Gold is discovered along the Blue River on August 10th and the first mining camp, Fort Mary B., is established.
The new town of Breck"in"ridge is founded in November.
Breckinridge secures a post office. The first stage coach arrives in town.
The more efficient process of hydraulic mining - using water under high pressure to excavate gold - begins in Breckenridge.
Father Dryer, "the snowshoe itinerant preacher" begins his preaching circuit to the area's mining camps. He travels on 12-foot long wooden skis!
Breckenridge becomes the Summit County Seat, after records are removed from Parkville in Georgia Gulch (the first county seat).
"Captain" Sam Adams founds the Breckenridge Navy in an effort to find a water route from the Rocky Mountains to the Pacific Ocean. He leads four boats on an ill-fated adventure down the blue River to the Grand River (Colorado River) before misfortune ends the excursion.
The population of Breckenridge plummets to 51.
Edwin Carter, the miner-turned-naturalist, opens his museum in his log-cabin home. Carter is in expert taxidermist and collects Rocky Mountain animal specimens to preserve and display.
The silver hard-rock mining boom comes to Breckenridge.
Breckenridge is formally incorporated with a mayor and town board. The populations peaks at 1,657 in July and the town boasts two dance-halls, ten hotels, and eighteen saloons. The famous Denver Hotel is built.
The Breckenridge Fire Department is formed in response to the threat of a major fire in the town built primarily of logs and wood.
Barney Ford, an escaped slave, becomes Breckenridge;s first black businessman when he opens Ford's Restaurant and Chop Stand.
Breckenridge secures a depot site for the Denver, South Park, and Pacific Railroads, bringing rail service to the community. With the increased transportation, the town adds three newspapers, a schoolhouse, and a cemetery.
A piece of gold, named Tom's Baby, is found in a mine outside Breckenridge. Weighing 13.5 pounds, it is believed to be the single largest piece of crystallized wire gold ever found in Colorado.
Electricity is introduced to Breckenridge.
A record snowfall hits Breckenridge and residents are forced to dig tunnels through the snow to get around town. After a 78 day blockade, rail service resumes on April 24th.
Gold dredging boats begin operating in the waterways around Breckenridge.
Notorious Pug Ryan and his gang hold up Breckenridge's Denver Hotel.
The Colorado Telephone Service provides phone service to Breckenridge.
Edwin Carter, a local taxidermist, passes away. His collection of 3,300 Rocky Mountain specimens is sold and becomes the foundation of today's Denver Museum of Natural History.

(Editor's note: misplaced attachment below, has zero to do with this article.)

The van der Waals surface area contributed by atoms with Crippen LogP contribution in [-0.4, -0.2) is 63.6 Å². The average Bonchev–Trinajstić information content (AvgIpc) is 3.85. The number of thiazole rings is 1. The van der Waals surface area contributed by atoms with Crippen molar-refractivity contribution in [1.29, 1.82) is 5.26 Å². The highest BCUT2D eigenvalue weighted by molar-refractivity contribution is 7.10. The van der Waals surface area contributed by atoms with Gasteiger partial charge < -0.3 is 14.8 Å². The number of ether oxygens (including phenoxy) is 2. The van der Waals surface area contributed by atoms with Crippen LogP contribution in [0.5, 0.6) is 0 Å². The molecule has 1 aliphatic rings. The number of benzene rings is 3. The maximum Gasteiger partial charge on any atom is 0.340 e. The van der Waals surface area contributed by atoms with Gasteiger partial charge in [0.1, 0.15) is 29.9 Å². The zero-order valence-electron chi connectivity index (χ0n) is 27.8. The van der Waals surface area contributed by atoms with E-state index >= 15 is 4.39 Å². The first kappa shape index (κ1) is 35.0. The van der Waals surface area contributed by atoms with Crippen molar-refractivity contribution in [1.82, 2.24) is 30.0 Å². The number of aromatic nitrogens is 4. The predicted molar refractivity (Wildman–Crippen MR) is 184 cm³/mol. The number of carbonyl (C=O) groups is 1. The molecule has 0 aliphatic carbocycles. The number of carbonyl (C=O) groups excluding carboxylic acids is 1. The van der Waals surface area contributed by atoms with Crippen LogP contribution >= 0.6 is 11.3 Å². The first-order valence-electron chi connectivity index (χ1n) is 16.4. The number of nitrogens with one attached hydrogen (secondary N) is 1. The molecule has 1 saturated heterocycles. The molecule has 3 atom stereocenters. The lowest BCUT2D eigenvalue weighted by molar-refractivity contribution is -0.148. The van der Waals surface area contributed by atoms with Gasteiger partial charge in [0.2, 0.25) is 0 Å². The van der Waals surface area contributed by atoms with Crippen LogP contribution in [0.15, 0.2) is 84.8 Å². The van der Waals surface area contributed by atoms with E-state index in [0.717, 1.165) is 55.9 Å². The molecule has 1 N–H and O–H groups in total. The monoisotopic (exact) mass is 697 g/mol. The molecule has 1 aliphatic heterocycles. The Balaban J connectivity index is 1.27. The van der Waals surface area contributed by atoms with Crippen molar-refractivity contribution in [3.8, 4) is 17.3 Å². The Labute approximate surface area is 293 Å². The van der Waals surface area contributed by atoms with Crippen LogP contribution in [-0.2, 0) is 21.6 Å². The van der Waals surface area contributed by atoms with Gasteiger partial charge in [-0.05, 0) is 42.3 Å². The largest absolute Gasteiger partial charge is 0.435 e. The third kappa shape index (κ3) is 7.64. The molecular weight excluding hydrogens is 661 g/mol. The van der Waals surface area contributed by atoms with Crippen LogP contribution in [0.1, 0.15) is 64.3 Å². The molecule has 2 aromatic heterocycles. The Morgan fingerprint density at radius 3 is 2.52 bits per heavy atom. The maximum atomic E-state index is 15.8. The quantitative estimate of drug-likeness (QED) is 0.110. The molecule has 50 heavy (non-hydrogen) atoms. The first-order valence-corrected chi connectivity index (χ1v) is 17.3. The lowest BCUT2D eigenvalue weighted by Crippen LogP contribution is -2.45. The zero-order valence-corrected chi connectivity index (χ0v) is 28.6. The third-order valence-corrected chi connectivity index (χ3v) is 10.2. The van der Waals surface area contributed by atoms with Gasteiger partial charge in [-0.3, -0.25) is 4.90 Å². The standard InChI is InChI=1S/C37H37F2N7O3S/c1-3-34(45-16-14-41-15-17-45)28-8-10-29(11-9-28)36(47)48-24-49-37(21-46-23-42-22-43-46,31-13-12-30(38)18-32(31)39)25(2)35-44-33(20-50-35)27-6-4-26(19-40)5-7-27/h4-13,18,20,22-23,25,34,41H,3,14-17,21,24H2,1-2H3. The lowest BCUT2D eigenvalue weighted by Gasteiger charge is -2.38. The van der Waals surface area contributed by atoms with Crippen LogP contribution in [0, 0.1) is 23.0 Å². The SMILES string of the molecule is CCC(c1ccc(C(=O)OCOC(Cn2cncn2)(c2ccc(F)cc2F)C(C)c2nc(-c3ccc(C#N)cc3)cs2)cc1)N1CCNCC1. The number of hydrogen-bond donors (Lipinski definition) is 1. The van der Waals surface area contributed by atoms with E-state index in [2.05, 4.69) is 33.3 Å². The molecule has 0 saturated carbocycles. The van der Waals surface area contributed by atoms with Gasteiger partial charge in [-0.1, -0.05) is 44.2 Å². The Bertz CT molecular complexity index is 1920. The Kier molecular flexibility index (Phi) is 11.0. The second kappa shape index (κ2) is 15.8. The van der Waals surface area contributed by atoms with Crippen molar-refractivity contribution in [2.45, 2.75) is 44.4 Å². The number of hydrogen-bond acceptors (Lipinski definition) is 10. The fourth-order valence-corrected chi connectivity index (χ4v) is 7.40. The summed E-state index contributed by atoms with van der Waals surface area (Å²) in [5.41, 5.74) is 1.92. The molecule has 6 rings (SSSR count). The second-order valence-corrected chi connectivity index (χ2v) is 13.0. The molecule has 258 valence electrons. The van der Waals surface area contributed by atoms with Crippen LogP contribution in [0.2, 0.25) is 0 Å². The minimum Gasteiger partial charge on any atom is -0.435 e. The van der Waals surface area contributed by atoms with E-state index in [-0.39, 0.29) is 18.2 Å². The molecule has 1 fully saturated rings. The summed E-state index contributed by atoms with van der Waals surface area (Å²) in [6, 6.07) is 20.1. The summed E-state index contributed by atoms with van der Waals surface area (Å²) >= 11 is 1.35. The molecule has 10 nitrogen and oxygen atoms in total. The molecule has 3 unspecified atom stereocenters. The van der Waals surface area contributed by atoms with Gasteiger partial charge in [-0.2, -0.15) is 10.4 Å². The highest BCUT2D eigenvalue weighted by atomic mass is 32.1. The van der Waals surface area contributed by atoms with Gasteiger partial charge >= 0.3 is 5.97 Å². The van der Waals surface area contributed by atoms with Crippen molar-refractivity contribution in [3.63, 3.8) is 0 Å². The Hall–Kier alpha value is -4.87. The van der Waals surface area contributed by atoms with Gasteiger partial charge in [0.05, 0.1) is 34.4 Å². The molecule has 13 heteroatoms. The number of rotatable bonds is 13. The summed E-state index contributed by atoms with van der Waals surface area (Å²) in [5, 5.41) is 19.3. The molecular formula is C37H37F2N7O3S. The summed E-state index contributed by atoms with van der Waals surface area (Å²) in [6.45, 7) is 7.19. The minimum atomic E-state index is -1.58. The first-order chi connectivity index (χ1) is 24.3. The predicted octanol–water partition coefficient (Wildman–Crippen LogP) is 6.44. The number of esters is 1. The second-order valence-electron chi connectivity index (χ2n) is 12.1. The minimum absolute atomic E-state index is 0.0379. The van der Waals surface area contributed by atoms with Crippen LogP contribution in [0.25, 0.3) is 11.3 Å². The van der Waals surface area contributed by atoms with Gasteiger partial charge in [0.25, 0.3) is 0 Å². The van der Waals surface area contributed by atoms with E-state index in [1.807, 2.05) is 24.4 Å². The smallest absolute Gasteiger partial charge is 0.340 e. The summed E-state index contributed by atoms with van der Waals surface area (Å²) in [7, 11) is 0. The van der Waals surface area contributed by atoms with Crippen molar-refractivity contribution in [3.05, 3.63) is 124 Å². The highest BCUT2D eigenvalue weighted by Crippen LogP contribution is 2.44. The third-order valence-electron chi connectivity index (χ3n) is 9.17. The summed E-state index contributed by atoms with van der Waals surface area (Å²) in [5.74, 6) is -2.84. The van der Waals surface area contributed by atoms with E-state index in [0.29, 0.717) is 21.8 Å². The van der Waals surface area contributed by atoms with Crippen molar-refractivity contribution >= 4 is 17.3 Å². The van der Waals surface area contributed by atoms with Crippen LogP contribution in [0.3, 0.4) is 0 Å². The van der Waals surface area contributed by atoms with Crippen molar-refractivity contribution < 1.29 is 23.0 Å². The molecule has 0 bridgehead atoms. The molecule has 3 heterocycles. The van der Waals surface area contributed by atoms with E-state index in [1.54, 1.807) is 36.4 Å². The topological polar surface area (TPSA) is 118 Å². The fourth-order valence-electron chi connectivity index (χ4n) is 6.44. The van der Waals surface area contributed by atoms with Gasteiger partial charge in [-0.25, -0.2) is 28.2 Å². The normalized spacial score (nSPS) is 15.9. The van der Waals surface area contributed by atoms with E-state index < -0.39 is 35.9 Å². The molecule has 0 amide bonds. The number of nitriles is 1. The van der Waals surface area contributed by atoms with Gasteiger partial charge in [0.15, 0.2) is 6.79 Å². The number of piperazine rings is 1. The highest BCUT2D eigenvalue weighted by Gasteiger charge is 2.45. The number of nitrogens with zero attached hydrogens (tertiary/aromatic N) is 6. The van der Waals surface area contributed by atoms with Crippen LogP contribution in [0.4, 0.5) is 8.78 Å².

A large and stately red brick schoolhouse is built on Harris Street for grades K-12. It boasts pressed-tin ceilings and an indoor swimming pool.
Construction is completed on the Summit County Courthouse. The local masons lay the cornerstone on July 31th.
The last dredge boat ceases operations in the Breckenridge area on October 12th.
With no major mining operations in the area, the population dwindles to approximately 295. These hardy souls prevent Breckenridge from becoming another mining ghost town.
With prosperous mining days long gone by, the economic rebirth of the town begins with the opening of the Breckenridge Ski Area on Peak 8.
The town celebrates the first Ullr Dag, now known as Ullr Fest, honoring the Norse god of snow.
The Breckenridge Ski Area opens Peak 9.
The Eisenhower bore of the Eisenhower and Johnson Tunnels opens on Interstate 70, significantly decreasing the travel time from Denver to Breckenridge.
The Breckenridge Historic District is listed on the National Register of Historic Places, highlighting the town's unique identity and heritage.
The Town of Breckenridge embarks on the Blue River Reclamation Project; a massive project to restore the natural landscape devastated by invasive mining practices.
The Breckenridge Ski Area opens Peak 10.
The Riverwalk Center, a performing arts center, opens in town and becomes a popular destination for locals and visitors in the summer season.
The Breckenridge Ski Area opens Peak 7.
The Town establishes the Breckenridge Arts District, embracing local culture; past and present.
After extensive restoration, the Barney Ford House Museum opens to the public and becomes an educational and cultural town resource.
The Breckenridge Welcome Center opens to the public and the year-round population reaches 3,335.
The Breckenridge Heritage Alliance is founded in December and strives to preserve and promote the unique history of the town.
The BreckConnect Gondola begins operation, directly linking downtown tot he base of the ski area.
The Edwin Carter Museum re-opens in May after a major rehabilitation project. The new museum honors the life, work, and legacy of this miner, naturalist, and taxidermist.
The town of Breckenridge celebrates its 150th anniversary with events all year.
After a major restoration, the locomotive Engine No. 9 returns to Summit County and is placed on public display.
The Breckenridge Ski Area celebrates its 50th birthday and honors its heritage as the first Colorado ski town.